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MySQL 5.6 Reference Manual
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Excerpts from this Manual Undo Tablespaces

Undo tablespaces contain undo logs, which are collections of records containing information about how to undo the latest change by a transaction to a clustered index record.

Undo logs are stored in the system tablespace by default but can be stored in one or more undo tablespaces instead. Using undo tablespaces can reducing the amount of space required for undo logs in any one tablespace. The I/O patterns for undo logs also make undo tablespaces good candidates for SSD storage.

The number of undo tablespaces used by InnoDB is controlled by the innodb_undo_tablespaces option. This option can only be configured when initializing the MySQL instance. It cannot be changed afterward.

Undo tablespaces and individual segments inside those tablespaces cannot be dropped.

Configuring Undo Tablespaces

This procedure describes how to configure undo tablespaces. When undo tablespaces are configured, undo logs are stored in the undo tablespaces instead of the system tablespace.

The number of undo tablespaces can only be configured when initializing a MySQL instance and is fixed for the life of the instance, so it is recommended that you perform the following procedure on a test instance with a representative workload before deploying the configuration to a production system.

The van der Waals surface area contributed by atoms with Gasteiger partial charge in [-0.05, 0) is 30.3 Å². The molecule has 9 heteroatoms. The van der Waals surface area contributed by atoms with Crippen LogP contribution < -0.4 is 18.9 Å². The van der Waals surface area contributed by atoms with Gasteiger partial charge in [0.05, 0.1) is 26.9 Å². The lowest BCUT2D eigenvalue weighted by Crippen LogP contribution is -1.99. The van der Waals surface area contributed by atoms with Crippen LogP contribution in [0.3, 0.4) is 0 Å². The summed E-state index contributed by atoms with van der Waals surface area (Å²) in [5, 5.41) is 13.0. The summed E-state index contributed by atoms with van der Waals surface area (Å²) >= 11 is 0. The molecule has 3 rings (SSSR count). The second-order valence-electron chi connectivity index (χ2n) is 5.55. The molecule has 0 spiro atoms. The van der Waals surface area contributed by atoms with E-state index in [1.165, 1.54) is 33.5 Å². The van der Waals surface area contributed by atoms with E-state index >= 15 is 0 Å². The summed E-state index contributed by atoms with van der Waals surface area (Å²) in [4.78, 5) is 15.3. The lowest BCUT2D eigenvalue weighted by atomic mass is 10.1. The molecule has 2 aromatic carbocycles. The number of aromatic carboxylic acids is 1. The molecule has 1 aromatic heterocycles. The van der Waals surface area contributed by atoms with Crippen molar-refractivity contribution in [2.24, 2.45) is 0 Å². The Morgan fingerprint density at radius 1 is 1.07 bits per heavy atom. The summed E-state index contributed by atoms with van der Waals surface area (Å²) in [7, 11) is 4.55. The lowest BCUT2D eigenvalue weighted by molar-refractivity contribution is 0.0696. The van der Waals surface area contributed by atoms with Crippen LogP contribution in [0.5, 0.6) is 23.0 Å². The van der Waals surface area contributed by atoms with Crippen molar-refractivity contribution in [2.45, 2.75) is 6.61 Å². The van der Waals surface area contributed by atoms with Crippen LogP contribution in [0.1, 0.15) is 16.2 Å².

To configure undo tablespaces:

  1. Specify a directory location for undo tablespaces using the innodb_undo_directory variable. If a directory location is not specified, undo tablespaces are created in the data directory.

  2. Define the number of rollback segments using the innodb_rollback_segments variable. Start with a relatively low value and increase it incrementally over time to examine the effect on performance. The default setting for innodb_rollback_segments is 128, which is also the maximum value.

    One rollback segment is always assigned to the system tablespace. Therefore, to allocate rollback segments to undo tablespaces, set innodb_rollback_segments to a value greater than 1. For example, if you have two undo tablespaces, set innodb_rollback_segments to 3 to assign one rollback segment to each of the two undo tablespaces. Rollback segments are distributed among undo tablespaces in a circular fashion.

    When you add undo tablespaces, the rollback segment in the system tablespace is rendered inactive.

  3. Define the number of undo tablespaces using the innodb_undo_tablespaces option. The specified number of undo tablespaces is fixed for the life of the MySQL instance, so if you are uncertain about an optimal value, estimate on the high side.

  4. Create a new MySQL test instance using the configuration settings you have chosen.

  5. Use a realistic workload on your test instance with data volume similar to your production servers to test the configuration.

  6. Benchmark the performance of I/O intensive workloads.

  7. Periodically increase the value of innodb_rollback_segments and rerun performance tests until there are no further improvements in I/O performance.